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I currently have a NS SL and have no complaints. Even though I kinda wish Id bought a Proto, the SL seems fine for me even in the park. Currently I am only doing 50/50s and BS boardslides on boxes (and ride-on flat rails), big straight airs with grabs on small-medium kickers, and tail butters. The SL handles this kiddie stuff just fine, but at what point in my progression should I consider a more park based board? I imagine at some point having a park board will allow me to progress a bit faster and safer, no?
 

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I would say, keep doing what you need to do. Progress first, then figure out which board. What if you find that you don't like rails and boxes but like big jumps, or vice versa. You love butters but don't want to do jumps bigger than 10-20 feet.
 

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^ yep

i know a couple dudes who ride SLs who can absolutely destroy the park. then they take it all mountain and rip trees and steeps. i think you are set for now
 

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A good rider can ride anything and kill it. But in my case, butters and spins really came into their own after I got my first non-camber board (K2 Parkstar). If money permits, I wouldn't want to risk having your progression slowed by your equipment!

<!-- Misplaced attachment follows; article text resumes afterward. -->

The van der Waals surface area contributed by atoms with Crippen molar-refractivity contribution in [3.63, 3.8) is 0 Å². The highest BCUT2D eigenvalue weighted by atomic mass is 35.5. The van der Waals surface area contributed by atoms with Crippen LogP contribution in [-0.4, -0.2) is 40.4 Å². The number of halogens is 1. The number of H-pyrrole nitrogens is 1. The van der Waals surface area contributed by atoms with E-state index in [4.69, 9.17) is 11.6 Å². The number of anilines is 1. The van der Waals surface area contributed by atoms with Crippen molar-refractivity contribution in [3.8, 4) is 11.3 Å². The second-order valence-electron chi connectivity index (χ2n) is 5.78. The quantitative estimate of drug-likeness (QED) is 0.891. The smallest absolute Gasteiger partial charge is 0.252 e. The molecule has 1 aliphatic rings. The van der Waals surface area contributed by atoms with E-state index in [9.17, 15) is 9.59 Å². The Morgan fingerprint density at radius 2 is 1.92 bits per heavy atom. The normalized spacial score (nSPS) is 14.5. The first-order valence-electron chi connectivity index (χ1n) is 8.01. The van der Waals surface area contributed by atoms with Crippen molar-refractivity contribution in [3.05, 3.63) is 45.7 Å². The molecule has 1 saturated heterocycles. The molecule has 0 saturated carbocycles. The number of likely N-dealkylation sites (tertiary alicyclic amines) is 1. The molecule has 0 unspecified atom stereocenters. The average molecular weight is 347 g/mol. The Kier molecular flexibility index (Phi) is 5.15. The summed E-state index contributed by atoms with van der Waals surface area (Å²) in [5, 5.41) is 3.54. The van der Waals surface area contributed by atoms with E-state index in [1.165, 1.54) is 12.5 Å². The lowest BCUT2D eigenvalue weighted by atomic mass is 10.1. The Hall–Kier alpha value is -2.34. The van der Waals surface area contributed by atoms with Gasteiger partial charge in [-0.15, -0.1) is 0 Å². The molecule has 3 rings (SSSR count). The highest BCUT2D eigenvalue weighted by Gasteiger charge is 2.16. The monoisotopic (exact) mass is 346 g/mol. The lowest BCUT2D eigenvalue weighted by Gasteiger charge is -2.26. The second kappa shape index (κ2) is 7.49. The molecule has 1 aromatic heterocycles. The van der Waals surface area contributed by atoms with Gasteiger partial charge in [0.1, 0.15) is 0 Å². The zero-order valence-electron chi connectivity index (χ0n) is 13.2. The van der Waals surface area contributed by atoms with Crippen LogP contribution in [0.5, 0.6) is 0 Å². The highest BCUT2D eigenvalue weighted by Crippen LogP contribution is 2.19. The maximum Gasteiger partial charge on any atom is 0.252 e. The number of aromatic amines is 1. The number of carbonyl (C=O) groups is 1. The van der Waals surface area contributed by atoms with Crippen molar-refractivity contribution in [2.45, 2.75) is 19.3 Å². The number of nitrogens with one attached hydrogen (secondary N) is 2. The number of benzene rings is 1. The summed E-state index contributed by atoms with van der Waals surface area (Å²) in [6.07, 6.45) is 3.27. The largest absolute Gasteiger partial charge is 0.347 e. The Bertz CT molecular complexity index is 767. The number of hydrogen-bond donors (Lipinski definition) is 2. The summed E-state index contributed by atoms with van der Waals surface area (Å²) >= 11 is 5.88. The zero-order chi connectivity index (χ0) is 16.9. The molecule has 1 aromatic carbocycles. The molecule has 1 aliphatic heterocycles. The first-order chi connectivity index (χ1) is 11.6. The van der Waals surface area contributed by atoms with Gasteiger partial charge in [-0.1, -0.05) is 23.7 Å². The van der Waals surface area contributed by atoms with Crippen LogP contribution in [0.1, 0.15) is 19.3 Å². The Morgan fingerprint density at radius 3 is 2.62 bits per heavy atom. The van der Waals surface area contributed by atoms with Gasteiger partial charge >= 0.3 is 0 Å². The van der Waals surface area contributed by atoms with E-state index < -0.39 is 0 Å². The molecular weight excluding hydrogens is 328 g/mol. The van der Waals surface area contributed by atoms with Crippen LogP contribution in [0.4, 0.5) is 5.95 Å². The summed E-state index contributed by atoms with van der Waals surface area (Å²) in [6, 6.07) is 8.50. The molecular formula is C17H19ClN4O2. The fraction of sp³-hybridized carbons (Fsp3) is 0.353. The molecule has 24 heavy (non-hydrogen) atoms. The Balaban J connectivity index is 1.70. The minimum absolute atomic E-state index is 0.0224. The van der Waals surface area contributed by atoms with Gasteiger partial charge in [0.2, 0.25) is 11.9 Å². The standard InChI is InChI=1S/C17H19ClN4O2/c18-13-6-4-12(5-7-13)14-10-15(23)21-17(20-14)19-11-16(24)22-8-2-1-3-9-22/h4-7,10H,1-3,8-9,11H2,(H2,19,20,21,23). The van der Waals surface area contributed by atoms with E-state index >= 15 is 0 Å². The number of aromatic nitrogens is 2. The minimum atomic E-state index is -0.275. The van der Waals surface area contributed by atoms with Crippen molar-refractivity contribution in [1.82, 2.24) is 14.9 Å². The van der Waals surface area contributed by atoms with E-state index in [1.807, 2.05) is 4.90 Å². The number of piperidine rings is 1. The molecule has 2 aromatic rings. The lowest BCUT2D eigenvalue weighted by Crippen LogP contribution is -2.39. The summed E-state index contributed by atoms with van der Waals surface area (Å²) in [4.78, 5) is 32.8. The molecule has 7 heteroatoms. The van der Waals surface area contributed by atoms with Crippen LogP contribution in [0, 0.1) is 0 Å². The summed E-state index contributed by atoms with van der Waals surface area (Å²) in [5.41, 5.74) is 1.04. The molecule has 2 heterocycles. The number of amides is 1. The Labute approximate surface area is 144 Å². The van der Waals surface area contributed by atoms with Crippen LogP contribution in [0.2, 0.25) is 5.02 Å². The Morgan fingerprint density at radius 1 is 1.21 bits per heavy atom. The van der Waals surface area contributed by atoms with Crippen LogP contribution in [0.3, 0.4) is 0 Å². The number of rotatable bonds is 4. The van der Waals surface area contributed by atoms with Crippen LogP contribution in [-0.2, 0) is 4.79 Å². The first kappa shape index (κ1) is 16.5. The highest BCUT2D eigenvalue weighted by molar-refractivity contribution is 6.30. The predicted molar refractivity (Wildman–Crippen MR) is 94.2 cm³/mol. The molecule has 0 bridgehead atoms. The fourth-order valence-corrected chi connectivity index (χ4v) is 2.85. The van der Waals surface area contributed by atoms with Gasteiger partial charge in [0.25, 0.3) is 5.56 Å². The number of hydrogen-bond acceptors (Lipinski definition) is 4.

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i don't think it's a benchmark somewhere in you progression...on the contrary, if you've got the right board for the discipline you are most into, then it will just help progrerss. if you want a park board, and you have the dough, get a park board...not like it won't work outside the park, not as well maybe, but...keep the SL too, if you can afford to
 

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It's the Indian not the arrow! The SL is a great do everything board. It's got just right amount of pop and flex to play well in the park and just the right amount of edge hold and stiffness to free ride well. It rides switch extremely well and its a board you already have dialed in well.

Don't fall into the trap of thinking that you must have a park board to progress in the park or a true twin to ride switch well. Many people start out learning on a park board in fact. Reason being is that the softer flex and gentle sidecut is easier to control than aggressive free ride decks. The biggest exception to this of course is for pure jibbing. A soft park board allows a rider to lock on and feel the feature better and it allows for easier presses and butters on the feature without huge weight shifts.
That. Listen to the man.
 
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